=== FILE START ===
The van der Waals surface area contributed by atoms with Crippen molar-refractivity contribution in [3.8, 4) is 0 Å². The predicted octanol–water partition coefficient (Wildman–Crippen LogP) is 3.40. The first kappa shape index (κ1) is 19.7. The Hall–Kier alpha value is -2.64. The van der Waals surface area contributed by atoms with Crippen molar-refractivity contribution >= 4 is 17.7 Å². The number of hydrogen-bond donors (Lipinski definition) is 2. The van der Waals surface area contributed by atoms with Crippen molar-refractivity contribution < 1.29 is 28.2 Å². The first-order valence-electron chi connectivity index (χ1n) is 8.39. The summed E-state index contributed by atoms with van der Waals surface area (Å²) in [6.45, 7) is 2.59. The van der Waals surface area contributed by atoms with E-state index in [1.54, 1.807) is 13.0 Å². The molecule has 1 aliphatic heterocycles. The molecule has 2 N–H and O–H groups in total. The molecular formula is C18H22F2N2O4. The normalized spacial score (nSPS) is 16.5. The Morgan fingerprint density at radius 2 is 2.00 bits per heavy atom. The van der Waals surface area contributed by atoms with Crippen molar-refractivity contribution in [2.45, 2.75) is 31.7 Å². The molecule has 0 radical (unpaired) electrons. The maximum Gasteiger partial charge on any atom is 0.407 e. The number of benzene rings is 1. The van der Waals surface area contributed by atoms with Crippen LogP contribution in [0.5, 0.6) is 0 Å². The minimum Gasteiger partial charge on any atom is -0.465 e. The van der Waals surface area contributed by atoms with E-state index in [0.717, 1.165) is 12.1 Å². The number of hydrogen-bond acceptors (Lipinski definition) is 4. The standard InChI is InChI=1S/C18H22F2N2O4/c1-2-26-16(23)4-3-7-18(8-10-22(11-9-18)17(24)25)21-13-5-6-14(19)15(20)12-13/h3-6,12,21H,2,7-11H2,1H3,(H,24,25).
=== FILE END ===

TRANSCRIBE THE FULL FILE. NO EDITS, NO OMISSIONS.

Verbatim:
The van der Waals surface area contributed by atoms with Crippen molar-refractivity contribution in [3.8, 4) is 0 Å². The predicted octanol–water partition coefficient (Wildman–Crippen LogP) is 3.40. The first kappa shape index (κ1) is 19.7. The Hall–Kier alpha value is -2.64. The van der Waals surface area contributed by atoms with Crippen molar-refractivity contribution >= 4 is 17.7 Å². The number of hydrogen-bond donors (Lipinski definition) is 2. The van der Waals surface area contributed by atoms with Crippen molar-refractivity contribution < 1.29 is 28.2 Å². The first-order valence-electron chi connectivity index (χ1n) is 8.39. The summed E-state index contributed by atoms with van der Waals surface area (Å²) in [6.45, 7) is 2.59. The van der Waals surface area contributed by atoms with E-state index in [1.54, 1.807) is 13.0 Å². The molecule has 1 aliphatic heterocycles. The molecule has 2 N–H and O–H groups in total. The molecular formula is C18H22F2N2O4. The normalized spacial score (nSPS) is 16.5. The Morgan fingerprint density at radius 2 is 2.00 bits per heavy atom. The van der Waals surface area contributed by atoms with Crippen molar-refractivity contribution in [2.45, 2.75) is 31.7 Å². The molecule has 0 radical (unpaired) electrons. The maximum Gasteiger partial charge on any atom is 0.407 e. The number of benzene rings is 1. The van der Waals surface area contributed by atoms with Crippen LogP contribution in [0.5, 0.6) is 0 Å². The minimum Gasteiger partial charge on any atom is -0.465 e. The van der Waals surface area contributed by atoms with E-state index in [0.717, 1.165) is 12.1 Å². The number of hydrogen-bond acceptors (Lipinski definition) is 4. The standard InChI is InChI=1S/C18H22F2N2O4/c1-2-26-16(23)4-3-7-18(8-10-22(11-9-18)17(24)25)21-13-5-6-14(19)15(20)12-13/h3-6,12,21H,2,7-11H2,1H3,(H,24,25).